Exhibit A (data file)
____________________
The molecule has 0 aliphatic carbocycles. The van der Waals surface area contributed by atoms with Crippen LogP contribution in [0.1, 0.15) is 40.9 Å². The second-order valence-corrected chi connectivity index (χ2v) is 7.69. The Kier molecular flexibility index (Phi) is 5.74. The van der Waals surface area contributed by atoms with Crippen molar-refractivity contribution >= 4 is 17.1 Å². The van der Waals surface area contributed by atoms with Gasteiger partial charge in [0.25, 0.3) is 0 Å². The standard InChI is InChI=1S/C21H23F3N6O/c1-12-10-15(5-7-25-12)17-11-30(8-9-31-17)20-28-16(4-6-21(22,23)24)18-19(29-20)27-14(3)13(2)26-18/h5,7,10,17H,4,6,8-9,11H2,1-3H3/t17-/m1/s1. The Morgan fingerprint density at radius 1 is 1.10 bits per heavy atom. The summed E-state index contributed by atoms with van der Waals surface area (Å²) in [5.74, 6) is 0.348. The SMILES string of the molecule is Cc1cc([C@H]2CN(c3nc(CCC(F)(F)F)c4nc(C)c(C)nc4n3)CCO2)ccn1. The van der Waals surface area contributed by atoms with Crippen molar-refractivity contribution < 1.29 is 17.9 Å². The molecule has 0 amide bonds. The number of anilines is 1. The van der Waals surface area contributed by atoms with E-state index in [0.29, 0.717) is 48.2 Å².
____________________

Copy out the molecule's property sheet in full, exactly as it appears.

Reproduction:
The molecule has 0 aliphatic carbocycles. The van der Waals surface area contributed by atoms with Crippen LogP contribution in [0.1, 0.15) is 40.9 Å². The second-order valence-corrected chi connectivity index (χ2v) is 7.69. The Kier molecular flexibility index (Phi) is 5.74. The van der Waals surface area contributed by atoms with Crippen molar-refractivity contribution >= 4 is 17.1 Å². The van der Waals surface area contributed by atoms with Gasteiger partial charge in [0.25, 0.3) is 0 Å². The standard InChI is InChI=1S/C21H23F3N6O/c1-12-10-15(5-7-25-12)17-11-30(8-9-31-17)20-28-16(4-6-21(22,23)24)18-19(29-20)27-14(3)13(2)26-18/h5,7,10,17H,4,6,8-9,11H2,1-3H3/t17-/m1/s1. The Morgan fingerprint density at radius 1 is 1.10 bits per heavy atom. The summed E-state index contributed by atoms with van der Waals surface area (Å²) in [5.74, 6) is 0.348. The SMILES string of the molecule is Cc1cc([C@H]2CN(c3nc(CCC(F)(F)F)c4nc(C)c(C)nc4n3)CCO2)ccn1. The van der Waals surface area contributed by atoms with Crippen molar-refractivity contribution < 1.29 is 17.9 Å². The molecule has 0 amide bonds. The number of anilines is 1. The van der Waals surface area contributed by atoms with E-state index in [0.29, 0.717) is 48.2 Å².